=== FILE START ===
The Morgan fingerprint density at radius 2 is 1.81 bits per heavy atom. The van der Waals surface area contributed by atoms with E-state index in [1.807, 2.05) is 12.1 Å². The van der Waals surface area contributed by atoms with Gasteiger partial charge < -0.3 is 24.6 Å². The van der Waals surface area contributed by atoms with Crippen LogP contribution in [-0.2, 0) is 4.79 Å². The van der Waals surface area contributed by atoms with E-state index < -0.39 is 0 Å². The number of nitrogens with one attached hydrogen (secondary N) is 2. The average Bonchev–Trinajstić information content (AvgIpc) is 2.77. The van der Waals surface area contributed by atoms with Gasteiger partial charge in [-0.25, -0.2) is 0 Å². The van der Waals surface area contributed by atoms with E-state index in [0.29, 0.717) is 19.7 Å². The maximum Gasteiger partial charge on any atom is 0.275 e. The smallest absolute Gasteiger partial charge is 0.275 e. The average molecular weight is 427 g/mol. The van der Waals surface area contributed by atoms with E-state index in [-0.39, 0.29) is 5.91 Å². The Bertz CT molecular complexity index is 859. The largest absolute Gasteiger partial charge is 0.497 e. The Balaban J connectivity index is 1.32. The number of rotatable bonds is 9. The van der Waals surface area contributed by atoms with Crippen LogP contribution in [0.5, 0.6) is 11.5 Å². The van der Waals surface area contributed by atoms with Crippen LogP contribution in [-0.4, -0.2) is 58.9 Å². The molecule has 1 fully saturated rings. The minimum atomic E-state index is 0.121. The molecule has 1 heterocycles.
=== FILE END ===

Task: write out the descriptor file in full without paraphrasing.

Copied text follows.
The Morgan fingerprint density at radius 2 is 1.81 bits per heavy atom. The van der Waals surface area contributed by atoms with E-state index in [1.807, 2.05) is 12.1 Å². The van der Waals surface area contributed by atoms with Gasteiger partial charge < -0.3 is 24.6 Å². The van der Waals surface area contributed by atoms with Crippen LogP contribution in [-0.2, 0) is 4.79 Å². The van der Waals surface area contributed by atoms with E-state index < -0.39 is 0 Å². The number of nitrogens with one attached hydrogen (secondary N) is 2. The average Bonchev–Trinajstić information content (AvgIpc) is 2.77. The van der Waals surface area contributed by atoms with Gasteiger partial charge in [-0.25, -0.2) is 0 Å². The van der Waals surface area contributed by atoms with E-state index in [0.29, 0.717) is 19.7 Å². The maximum Gasteiger partial charge on any atom is 0.275 e. The smallest absolute Gasteiger partial charge is 0.275 e. The average molecular weight is 427 g/mol. The van der Waals surface area contributed by atoms with E-state index in [-0.39, 0.29) is 5.91 Å². The Bertz CT molecular complexity index is 859. The largest absolute Gasteiger partial charge is 0.497 e. The Balaban J connectivity index is 1.32. The number of rotatable bonds is 9. The van der Waals surface area contributed by atoms with Crippen LogP contribution in [0.5, 0.6) is 11.5 Å². The van der Waals surface area contributed by atoms with Crippen LogP contribution in [-0.4, -0.2) is 58.9 Å². The molecule has 1 fully saturated rings. The minimum atomic E-state index is 0.121. The molecule has 1 heterocycles.